Skip to main content
Access every election story that matters
Enjoy unlimited digital access
$1.99
per week for 24 weeks
Access every election story that matters
Enjoy unlimited digital access
$1.99
per week
for 24 weeks
// //

Employees of Wayfair march to Copley Square in protest prior to their rally in Boston, on June 26, 2019.

Charles Krupa/The Associated Press

Several hundred people, including employees of Wayfair Inc, rallied in Boston on Wednesday to protest the online retailer’s sale of furniture for a Texas detention facility housing migrant children.

It was the latest outpouring of anger over Republican U.S. President Donald Trump’s efforts to crack down on illegal immigration. The protest drew the support of high-profile Democrats including U.S. Representative Alexandria Ocasio-Cortez and U.S. Senator Elizabeth Warren of Massachusetts, a presidential candidate.

Wayfair employees walked off the job at 1:30 p.m. to protest an order for more than $200,000 of bedroom furniture destined for a facility in Carrizo Springs, Texas, that would house migrant children seeking asylum. After about an hour, many in the crowd drifted away from the rally.

Story continues below advertisement

Employees have cited an internal document on the sale. A posting on Twitter, on @wayfairwalkout, said that 547 employees had signed a petition demanding that Wayfair halt all business with border camps. “CEO said no,” the tweet said.

They demanded that Wayfair stop selling to migrant detention camps and that it give profits of the sale, which they claim amount to $86,000, to a Texas-based non-profit agency offering legal services to immigrants.

“There is more to life than profit,” said Tom Brown, a 33-year-old engineer at Wayfair. “What is right is not cut and dry.”

A Wayfair spokeswoman declined to comment on the alleged sale.

The company on Wednesday e-mailed employees to say it was making a $100,000 donation to the American Red Cross, which was confirmed by the retailer.

“I can confirm the Red Cross donation that intended to assist with humanitarian relief at the border,” Wayfair spokeswoman Jane Carpenter told Reuters by e-mail.

“That was not what we asked for,” said Madeline Howard, 29, a Wayfair product manager.

Story continues below advertisement

Some in the crowd carried signs with messages including “a cage is not a home” and “a prison with a bed is still a prison.”

Wayfair management rejected the petition’s demands in an internal memo on Tuesday, according to the Boston Globe.

“We also believe in the importance of respecting diversity of thought within our organization and across our customer base,” the unsigned letter read, according to the newspaper. “No matter how strongly any one of us feels about an issue, it is important to keep in mind that not all employees or customers agree.”

Criticism has mounted this week over the detention of migrant children in overcrowded, squalid conditions.

Report an error
Tickers mentioned in this story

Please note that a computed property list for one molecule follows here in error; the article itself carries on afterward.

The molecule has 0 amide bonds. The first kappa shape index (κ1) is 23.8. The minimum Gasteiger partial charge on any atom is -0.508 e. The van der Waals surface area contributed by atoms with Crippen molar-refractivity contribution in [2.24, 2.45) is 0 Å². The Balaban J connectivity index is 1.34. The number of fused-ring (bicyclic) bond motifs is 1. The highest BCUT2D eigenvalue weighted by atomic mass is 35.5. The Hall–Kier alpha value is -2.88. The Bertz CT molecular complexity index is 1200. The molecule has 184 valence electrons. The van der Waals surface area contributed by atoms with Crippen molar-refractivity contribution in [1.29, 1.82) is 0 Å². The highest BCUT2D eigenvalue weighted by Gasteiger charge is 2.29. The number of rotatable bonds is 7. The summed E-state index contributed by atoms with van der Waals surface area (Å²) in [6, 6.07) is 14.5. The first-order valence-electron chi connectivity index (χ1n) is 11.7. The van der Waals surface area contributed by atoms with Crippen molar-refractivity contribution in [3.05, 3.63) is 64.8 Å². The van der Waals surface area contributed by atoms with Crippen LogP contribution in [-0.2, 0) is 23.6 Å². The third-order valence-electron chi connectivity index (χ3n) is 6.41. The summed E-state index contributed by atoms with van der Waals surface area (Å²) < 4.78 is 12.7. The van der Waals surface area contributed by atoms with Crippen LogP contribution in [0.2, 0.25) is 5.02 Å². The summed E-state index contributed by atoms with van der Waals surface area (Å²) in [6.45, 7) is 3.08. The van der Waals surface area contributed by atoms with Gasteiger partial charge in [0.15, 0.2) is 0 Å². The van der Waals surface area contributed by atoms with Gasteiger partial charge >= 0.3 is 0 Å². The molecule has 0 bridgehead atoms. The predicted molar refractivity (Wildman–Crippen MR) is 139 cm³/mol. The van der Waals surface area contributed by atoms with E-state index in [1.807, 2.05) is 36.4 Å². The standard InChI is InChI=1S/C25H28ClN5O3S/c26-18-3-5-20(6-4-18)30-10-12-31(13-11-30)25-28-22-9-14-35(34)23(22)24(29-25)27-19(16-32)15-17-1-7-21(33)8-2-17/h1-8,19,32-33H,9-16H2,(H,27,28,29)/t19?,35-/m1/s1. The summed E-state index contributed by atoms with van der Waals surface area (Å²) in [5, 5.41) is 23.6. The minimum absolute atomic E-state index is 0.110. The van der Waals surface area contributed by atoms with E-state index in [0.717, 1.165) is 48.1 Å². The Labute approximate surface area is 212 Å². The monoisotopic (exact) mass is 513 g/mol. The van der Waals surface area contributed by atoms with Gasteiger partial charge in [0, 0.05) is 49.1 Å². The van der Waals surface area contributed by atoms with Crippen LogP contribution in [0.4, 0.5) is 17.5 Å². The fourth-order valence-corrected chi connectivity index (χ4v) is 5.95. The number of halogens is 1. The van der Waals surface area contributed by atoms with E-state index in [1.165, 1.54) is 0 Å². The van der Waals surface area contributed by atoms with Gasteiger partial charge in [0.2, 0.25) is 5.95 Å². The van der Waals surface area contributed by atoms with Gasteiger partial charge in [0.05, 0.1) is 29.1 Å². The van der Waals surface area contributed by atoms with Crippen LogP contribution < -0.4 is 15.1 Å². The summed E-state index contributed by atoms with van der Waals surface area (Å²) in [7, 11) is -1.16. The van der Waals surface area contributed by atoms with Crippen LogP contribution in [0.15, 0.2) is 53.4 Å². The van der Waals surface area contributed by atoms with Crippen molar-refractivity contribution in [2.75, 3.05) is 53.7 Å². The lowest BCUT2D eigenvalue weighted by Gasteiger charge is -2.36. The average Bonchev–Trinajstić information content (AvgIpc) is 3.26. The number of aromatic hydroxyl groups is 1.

Due to technical reasons, we have temporarily removed commenting from our articles. We hope to have this fixed soon. Thank you for your patience. If you are looking to give feedback on our new site, please send it along to feedback@globeandmail.com. If you want to write a letter to the editor, please forward to letters@globeandmail.com.

Welcome to The Globe and Mail’s comment community. This is a space where subscribers can engage with each other and Globe staff. Non-subscribers can read and sort comments but will not be able to engage with them in any way. Click here to subscribe.

If you would like to write a letter to the editor, please forward it to letters@globeandmail.com. Readers can also interact with The Globe on Facebook and Twitter .

Welcome to The Globe and Mail’s comment community. This is a space where subscribers can engage with each other and Globe staff. Non-subscribers can read and sort comments but will not be able to engage with them in any way. Click here to subscribe.

If you would like to write a letter to the editor, please forward it to letters@globeandmail.com. Readers can also interact with The Globe on Facebook and Twitter .

Welcome to The Globe and Mail’s comment community. This is a space where subscribers can engage with each other and Globe staff.

We aim to create a safe and valuable space for discussion and debate. That means:

  • Treat others as you wish to be treated
  • Criticize ideas, not people
  • Stay on topic
  • Avoid the use of toxic and offensive language
  • Flag bad behaviour

If you do not see your comment posted immediately, it is being reviewed by the moderation team and may appear shortly, generally within an hour.

We aim to have all comments reviewed in a timely manner.

Comments that violate our community guidelines will not be posted.

UPDATED: Read our community guidelines here

Discussion loading ...

To view this site properly, enable cookies in your browser. Read our privacy policy to learn more.
How to enable cookies